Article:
Q Regarding Ana With Centromere Pattern
Posted 26 July 2007 - 02:16 AM
This is my first post and I am in the undiagnosed phase, trying to figure out what is going on with me. I had a mildly positive ANA with a centromere pattern 1:160. So far my symptoms are arthritic and numb fingers, Raynaud's, achy hands, feet and joints; and some burning sensations.
I went to the Rheumatologist yesterday who said she thought I might have lupus. This surprised me since I had read that only 1.9% of people with a centromere pattern had lupus. She said she did not think it was lSSc because my fingers were not all puffed up and my skin was not leathery.
So my question is what would someone with early lSSc expect? I don't really see any change in my skin other then a fine tan,red,white speckling on my forearms that looks fairly normal. Is her approach reasonable? How can I get a diagnose that I can feel confident is correct, and does it make any difference in the early stages of lSSc or Lupus?
Posted 26 July 2007 - 06:04 AM
Welcome to Sclero Forums, we are glad you joined us. It's very hard to get a diagnosis of any sort in the early stages of connective tissue disease. There is a lot of overlap of symptoms between lupus and scleroderma, and it is quite common for scleroderma to be initially diagnosed as lupus (although I'm not sure how often the reverse happens.) But lupus is far more common than scleroderma, so by default it is the more likely suspect.
We have a section about Difficult Diagnosis on our main site, which you may find helpful.
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Posted 26 July 2007 - 09:48 AM
Posted 26 July 2007 - 12:23 PM
I am glad you posted. I think that the Plaquenil should help with the aches, pains and some of the fatigue. My rheumatologist feels that it tends to do good things for several different autoimmune illnesses. I didn't have any side effects that I can think of when I first started Plaq., but every body is different so it is a good idea to journal your symptoms and discuss them with your doctor.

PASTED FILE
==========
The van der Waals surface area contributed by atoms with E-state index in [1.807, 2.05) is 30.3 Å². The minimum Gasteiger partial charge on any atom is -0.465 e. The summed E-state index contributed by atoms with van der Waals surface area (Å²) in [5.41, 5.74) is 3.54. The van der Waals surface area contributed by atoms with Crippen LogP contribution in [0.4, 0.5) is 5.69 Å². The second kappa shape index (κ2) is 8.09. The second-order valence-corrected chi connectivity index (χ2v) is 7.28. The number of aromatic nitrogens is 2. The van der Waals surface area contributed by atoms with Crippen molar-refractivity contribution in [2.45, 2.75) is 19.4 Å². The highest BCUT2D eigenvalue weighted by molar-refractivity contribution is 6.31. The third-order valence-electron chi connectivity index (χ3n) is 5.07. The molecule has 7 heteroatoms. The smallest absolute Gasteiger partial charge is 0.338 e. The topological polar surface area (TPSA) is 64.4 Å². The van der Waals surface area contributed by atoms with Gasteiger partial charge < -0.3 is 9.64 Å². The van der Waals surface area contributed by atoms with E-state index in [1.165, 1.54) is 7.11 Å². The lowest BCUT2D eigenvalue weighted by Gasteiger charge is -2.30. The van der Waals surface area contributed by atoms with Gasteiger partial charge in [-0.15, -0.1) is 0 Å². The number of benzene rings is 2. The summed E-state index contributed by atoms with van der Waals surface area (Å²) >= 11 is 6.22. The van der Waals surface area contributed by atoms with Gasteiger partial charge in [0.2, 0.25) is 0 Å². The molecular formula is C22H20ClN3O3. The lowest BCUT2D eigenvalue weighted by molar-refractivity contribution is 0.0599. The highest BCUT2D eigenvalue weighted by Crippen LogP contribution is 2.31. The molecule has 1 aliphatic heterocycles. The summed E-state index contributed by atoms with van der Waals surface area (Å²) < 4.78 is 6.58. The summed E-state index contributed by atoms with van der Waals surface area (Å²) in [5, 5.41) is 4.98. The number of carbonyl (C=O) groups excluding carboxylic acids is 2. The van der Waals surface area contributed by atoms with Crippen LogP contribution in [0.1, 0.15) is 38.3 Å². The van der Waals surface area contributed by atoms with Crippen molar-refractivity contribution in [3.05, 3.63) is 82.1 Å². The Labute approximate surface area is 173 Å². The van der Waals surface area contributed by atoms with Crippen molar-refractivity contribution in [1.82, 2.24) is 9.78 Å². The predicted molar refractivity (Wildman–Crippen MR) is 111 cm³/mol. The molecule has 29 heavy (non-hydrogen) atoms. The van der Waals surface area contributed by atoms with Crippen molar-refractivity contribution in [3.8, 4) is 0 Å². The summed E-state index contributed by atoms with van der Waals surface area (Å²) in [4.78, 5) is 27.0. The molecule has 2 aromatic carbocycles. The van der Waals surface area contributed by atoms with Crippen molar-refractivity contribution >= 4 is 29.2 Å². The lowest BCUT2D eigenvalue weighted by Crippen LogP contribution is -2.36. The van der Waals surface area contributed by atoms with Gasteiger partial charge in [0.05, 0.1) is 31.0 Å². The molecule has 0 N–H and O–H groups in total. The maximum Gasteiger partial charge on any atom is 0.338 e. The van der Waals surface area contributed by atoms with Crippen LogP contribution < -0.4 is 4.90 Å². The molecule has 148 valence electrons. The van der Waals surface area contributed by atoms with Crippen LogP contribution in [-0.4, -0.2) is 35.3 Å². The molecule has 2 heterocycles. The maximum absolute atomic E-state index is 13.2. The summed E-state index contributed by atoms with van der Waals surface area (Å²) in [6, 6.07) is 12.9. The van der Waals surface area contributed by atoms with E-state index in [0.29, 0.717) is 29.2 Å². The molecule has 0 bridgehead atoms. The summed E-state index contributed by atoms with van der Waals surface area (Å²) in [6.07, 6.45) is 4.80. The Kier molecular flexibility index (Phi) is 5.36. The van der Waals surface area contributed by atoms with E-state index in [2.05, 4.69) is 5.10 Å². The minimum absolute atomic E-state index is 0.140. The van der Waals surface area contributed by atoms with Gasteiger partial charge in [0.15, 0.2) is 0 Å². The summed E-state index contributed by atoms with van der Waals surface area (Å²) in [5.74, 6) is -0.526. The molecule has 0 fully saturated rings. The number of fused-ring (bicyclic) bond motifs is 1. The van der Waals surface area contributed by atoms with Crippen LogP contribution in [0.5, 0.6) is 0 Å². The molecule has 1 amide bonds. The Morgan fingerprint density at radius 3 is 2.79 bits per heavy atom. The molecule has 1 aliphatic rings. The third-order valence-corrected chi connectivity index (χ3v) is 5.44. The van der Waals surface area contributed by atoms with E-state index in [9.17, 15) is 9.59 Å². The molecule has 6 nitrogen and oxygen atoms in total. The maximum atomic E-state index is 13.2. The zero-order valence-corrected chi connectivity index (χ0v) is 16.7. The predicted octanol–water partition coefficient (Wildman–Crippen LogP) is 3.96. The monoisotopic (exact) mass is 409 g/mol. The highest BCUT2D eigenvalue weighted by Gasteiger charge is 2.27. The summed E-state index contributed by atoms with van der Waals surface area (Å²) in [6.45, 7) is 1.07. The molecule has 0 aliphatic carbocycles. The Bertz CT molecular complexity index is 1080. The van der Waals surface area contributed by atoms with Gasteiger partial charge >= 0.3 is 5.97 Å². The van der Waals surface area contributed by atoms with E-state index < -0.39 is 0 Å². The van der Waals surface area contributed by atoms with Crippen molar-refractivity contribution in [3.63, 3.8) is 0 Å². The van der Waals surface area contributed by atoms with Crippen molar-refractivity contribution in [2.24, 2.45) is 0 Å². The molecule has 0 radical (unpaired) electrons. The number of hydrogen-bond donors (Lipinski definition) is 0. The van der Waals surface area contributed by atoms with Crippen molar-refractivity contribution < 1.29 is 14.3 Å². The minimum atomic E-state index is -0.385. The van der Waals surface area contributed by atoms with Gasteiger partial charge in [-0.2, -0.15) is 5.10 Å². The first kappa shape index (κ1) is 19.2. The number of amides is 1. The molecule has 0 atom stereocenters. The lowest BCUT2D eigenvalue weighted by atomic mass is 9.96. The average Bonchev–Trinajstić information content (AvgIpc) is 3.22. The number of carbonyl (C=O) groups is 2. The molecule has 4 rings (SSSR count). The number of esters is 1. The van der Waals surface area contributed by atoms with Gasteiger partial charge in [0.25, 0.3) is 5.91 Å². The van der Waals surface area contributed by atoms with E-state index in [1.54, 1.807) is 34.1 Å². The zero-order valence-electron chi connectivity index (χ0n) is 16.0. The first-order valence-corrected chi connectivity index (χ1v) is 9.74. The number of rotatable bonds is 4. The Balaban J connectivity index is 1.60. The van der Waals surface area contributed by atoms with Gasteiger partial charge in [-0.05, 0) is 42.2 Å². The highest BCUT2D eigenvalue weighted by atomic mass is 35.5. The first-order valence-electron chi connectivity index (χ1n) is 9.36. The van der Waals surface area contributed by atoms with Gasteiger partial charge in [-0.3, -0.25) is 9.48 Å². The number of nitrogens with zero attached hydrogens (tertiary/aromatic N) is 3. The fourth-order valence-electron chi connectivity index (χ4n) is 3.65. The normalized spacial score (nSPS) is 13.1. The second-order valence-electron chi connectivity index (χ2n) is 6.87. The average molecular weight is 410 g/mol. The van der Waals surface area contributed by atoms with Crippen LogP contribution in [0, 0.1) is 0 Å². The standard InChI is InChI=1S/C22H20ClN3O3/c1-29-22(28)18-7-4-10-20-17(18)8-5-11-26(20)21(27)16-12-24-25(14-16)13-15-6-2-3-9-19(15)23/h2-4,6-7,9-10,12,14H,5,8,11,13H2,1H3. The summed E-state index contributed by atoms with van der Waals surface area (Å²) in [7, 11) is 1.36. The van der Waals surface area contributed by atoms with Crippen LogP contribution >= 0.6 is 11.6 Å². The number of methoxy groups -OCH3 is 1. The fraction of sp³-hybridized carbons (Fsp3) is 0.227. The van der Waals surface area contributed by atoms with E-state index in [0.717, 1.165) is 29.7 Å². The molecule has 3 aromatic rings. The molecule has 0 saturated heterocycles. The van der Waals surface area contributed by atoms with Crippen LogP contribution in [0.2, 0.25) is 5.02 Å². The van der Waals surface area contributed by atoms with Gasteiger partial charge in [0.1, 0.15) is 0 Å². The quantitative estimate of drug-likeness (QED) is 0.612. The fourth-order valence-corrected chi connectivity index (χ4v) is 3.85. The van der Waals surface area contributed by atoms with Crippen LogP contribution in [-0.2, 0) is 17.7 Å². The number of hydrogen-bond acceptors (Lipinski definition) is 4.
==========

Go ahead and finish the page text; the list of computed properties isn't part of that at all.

Let us know how things work out.
Posted 26 July 2007 - 01:35 PM
Hi, Crawler and welcome to the ISN Sclero Forums. I tried to answer your post earlier today, but after typing it all out, my system froze and I lost it. What I meant to say has been touched on by Shelley and Erin already. Additionally, here are two other links for you. The first is our page on Autoantibodies in Scleroderma and the second is our page on Systemic Sclerosis: Limited Scleroderma. They should provide you with some of your answers. Keep in mind that ANA results do not necessarily confirm or rule out any particular illness. My own diagnosis is still evolving, but like you, I figure as long as my symptoms are being treated and care is taken to watch for further complications, I don't really care what they call it. We are glad to have you - feel free to add a post to our Getting to Know You thread above.
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Posted 09 August 2007 - 04:28 PM
Posted 12 August 2007 - 06:16 AM
Posted 13 August 2007 - 04:37 PM
Oh I am so glad you've started on plaquenil. It will take a month or two to kick in, but it will help with your pain and fatigue. As far as I know it won't do anything for you platelets.
Posted 13 August 2007 - 05:24 PM
I agree with Sweet, Plaquenil probably won't make the numbers change. Time however might. Over a period of 3 or 4 years, (I have lost all track of time), my anti-thyroid antibodies have droped.
Posted 14 August 2007 - 03:34 AM
I thought I had arthritis, and asked for the antibody tests since all of my joints seemed to be effected not just one or two as I would have expected with osteoarthritis.
Posted 15 August 2007 - 08:32 PM
It is my understanding that positive anti centromere antibodies (that you have) are mostly found in limited scleroderma, along with a CREST variant.
The antibody slc 70 is most often found in diffuse scleroderma. doctors can also do a nailfold cappilary test to help determine it it's sclero. So, if your Dr is leaning toward CREST, perhaps she's on the right track. What to watch for in limited sclero is you have a greater chance for PH, although rare, than the diffuse group. The diffuse group has a higher chance of ILD. I got this information from a presentation my Dr. gave, by the way.
If you do not have skin thickening, you could be like me and have sine scleroderma. I have diffuse sine scleroderma (CREST and ILD).
Posted 16 August 2007 - 04:46 AM
I do have a few small patches of skin that look like callus on my face and hands. They don't look like much and don't bother me. Holding a pen or closing my hand hurts and seems to be a combination of skin pulling and joints not moving. As I read the accounts of other patients I get the impression that skin problems are often not the most troublesome symptoms in the beginning.
My Rhuemi has scheduled an echocardiogram and some other lung tests as a baseline, so I think she is doing all the right things.